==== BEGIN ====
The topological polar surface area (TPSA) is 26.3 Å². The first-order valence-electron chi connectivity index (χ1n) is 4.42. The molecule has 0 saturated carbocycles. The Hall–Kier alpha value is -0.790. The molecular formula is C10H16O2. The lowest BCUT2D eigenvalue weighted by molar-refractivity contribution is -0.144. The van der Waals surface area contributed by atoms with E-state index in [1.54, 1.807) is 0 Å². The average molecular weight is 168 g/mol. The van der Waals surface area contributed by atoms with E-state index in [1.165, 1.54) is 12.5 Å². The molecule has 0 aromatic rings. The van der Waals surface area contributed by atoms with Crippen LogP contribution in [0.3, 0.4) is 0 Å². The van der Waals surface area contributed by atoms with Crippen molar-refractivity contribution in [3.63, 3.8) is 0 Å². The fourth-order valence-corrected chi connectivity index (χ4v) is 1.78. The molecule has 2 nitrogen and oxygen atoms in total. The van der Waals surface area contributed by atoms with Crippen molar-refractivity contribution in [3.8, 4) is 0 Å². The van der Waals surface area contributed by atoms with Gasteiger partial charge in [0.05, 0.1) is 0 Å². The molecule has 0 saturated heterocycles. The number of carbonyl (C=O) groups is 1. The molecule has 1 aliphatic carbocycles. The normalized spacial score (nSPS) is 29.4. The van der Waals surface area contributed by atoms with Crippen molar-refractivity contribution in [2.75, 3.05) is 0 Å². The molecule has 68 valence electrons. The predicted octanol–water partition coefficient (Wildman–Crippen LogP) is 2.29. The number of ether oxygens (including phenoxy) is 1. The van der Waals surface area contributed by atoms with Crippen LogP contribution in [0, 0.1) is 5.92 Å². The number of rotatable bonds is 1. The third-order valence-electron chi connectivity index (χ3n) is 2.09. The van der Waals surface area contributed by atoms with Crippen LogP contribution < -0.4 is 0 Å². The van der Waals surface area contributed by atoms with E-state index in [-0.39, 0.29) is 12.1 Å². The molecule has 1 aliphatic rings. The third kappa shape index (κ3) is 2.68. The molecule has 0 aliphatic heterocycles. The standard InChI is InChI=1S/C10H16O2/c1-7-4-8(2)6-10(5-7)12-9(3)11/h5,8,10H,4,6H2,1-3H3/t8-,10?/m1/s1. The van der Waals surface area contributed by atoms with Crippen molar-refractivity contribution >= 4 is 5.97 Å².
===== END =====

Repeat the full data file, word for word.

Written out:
The topological polar surface area (TPSA) is 26.3 Å². The first-order valence-electron chi connectivity index (χ1n) is 4.42. The molecule has 0 saturated carbocycles. The Hall–Kier alpha value is -0.790. The molecular formula is C10H16O2. The lowest BCUT2D eigenvalue weighted by molar-refractivity contribution is -0.144. The van der Waals surface area contributed by atoms with E-state index in [1.54, 1.807) is 0 Å². The average molecular weight is 168 g/mol. The van der Waals surface area contributed by atoms with E-state index in [1.165, 1.54) is 12.5 Å². The molecule has 0 aromatic rings. The van der Waals surface area contributed by atoms with Crippen LogP contribution in [0.3, 0.4) is 0 Å². The van der Waals surface area contributed by atoms with Crippen molar-refractivity contribution in [3.63, 3.8) is 0 Å². The fourth-order valence-corrected chi connectivity index (χ4v) is 1.78. The molecule has 2 nitrogen and oxygen atoms in total. The van der Waals surface area contributed by atoms with Crippen molar-refractivity contribution in [3.8, 4) is 0 Å². The van der Waals surface area contributed by atoms with Gasteiger partial charge in [0.05, 0.1) is 0 Å². The molecule has 0 saturated heterocycles. The number of carbonyl (C=O) groups is 1. The molecule has 1 aliphatic carbocycles. The normalized spacial score (nSPS) is 29.4. The van der Waals surface area contributed by atoms with Crippen molar-refractivity contribution in [2.75, 3.05) is 0 Å². The molecule has 68 valence electrons. The predicted octanol–water partition coefficient (Wildman–Crippen LogP) is 2.29. The number of ether oxygens (including phenoxy) is 1. The van der Waals surface area contributed by atoms with Crippen LogP contribution in [0, 0.1) is 5.92 Å². The number of rotatable bonds is 1. The third-order valence-electron chi connectivity index (χ3n) is 2.09. The van der Waals surface area contributed by atoms with Crippen LogP contribution < -0.4 is 0 Å². The van der Waals surface area contributed by atoms with E-state index in [-0.39, 0.29) is 12.1 Å². The molecule has 1 aliphatic rings. The third kappa shape index (κ3) is 2.68. The molecule has 0 aliphatic heterocycles. The standard InChI is InChI=1S/C10H16O2/c1-7-4-8(2)6-10(5-7)12-9(3)11/h5,8,10H,4,6H2,1-3H3/t8-,10?/m1/s1. The van der Waals surface area contributed by atoms with Crippen molar-refractivity contribution >= 4 is 5.97 Å².